No good sentence ever started with the words, “You know what you should do …?”
When you hear advice, and a little voice in your head says, “That’s a terrible idea. Definitely do NOT do what that person just suggested,” listen to yourself. There’s a very good reason most of us, at one time in our lives, have found ourselves in a situation that turned embarrassing, counterproductive, or dangerous because, instead of trusting ourselves, we put our faith in someone else’s advice. That’s because the concept of advice is intrinsically flawed, especially unsolicited advice. Here’s why.
- People learn from experience, and that is a very personal journey. Every time we try to solve our own problems, we learn a little about which strategies work for us. Trial and error makes us much stronger than following someone else’s suggestions. It also forces us to own the consequences of our choices. In other words, if I follow your advice and fail, I can blame you. If I try to solve my own problem and fail, I understand that I need to rethink that decision.
- Most people don’t want advice. We all have a certain degree of defensive defiance, which makes us feel that advice is interfering with our freedom to make our own decisions. It can also feel insulting to hear advice because it seems like we’re being told that we aren’t capable of making important decisions on our own.
- When we give advice, we don’t take into account basic personality differences. You might be able to pull off confronting your spouse about his annoying habits, which means your relationship is structured in a way that can withstand a little bit of bluntness. It is wrong to assume that your friend’s relationship is the same as yours.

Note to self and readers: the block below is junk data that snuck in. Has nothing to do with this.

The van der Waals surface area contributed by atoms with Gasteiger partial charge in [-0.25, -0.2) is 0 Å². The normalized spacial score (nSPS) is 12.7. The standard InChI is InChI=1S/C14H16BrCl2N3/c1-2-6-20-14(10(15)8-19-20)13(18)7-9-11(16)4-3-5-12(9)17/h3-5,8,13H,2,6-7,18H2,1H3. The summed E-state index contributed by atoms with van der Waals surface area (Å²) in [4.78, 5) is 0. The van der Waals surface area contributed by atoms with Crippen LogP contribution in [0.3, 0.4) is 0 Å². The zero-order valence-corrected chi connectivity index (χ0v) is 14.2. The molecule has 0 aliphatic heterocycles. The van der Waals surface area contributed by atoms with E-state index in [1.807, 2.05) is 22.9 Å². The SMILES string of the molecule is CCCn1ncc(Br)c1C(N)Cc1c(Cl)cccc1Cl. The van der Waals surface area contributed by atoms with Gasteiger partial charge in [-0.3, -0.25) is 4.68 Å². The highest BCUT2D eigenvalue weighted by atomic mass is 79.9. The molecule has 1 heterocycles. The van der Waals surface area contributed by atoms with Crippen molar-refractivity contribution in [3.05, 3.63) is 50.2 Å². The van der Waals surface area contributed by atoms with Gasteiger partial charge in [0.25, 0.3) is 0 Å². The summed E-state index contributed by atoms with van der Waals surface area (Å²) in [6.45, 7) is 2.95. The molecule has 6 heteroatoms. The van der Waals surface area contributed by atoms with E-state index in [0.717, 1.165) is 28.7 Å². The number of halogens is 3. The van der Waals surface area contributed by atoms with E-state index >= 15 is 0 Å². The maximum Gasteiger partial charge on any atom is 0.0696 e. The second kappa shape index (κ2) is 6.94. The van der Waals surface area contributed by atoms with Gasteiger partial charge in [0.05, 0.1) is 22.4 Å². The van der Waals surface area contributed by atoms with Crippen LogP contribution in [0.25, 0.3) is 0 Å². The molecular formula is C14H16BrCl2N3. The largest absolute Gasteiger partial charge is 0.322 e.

So, if we can’t give advice, are we supposed to send our friends and loved ones off into the word without our indispensable wisdom? Absolutely. However, there are still ways to be supportive.
- Listen carefully and ask meaningful questions. Ask your friend who is about to storm into his boss’s office to make demands whether he has considered every possible outcome. Encourage him to talk through the scenario. Play with some “What if…” questions. He still might not make the decision you would have made, but at least he’s made a thoughtful choice.
- Offer facts that might have been missed. If your friend is about to go on a third date with someone that you’ve discovered to be a registered sex offender, telling her doesn’t qualify as advice. It’s factual information. Similarly, if she’s super excited about her vacation in a country that you know to be dangerous, advising her to do a thorough Google search first doesn’t qualify as unsolicited advice. In both cases, this friend is unaware of some vital facts. Once she has all the information, she’ll make her own choice.
- Be honest about your level of insight. Sometimes friends are dealing with issues we know absolutely nothing about. We can do more harm than good by trying to pretend that we know more than we do. It’s careless, and it’s arrogant. For example, if someone needs urgent care because he is addicted or abused, he needs more than friendly advice. Unless you are uniquely qualified to intervene, help your friend find assistance elsewhere.
Of course, there are many times that advice is harmless. It’s unlikely that your friend is going to end up in a dangerous situation because you advised buying a Camry instead of a Prius. That’s exactly the sort of advice that is fun and harmless. The trick is knowing the difference between telling someone to take a jacket on her cruise versus advising her to threaten to quit if she doesn’t get a raise.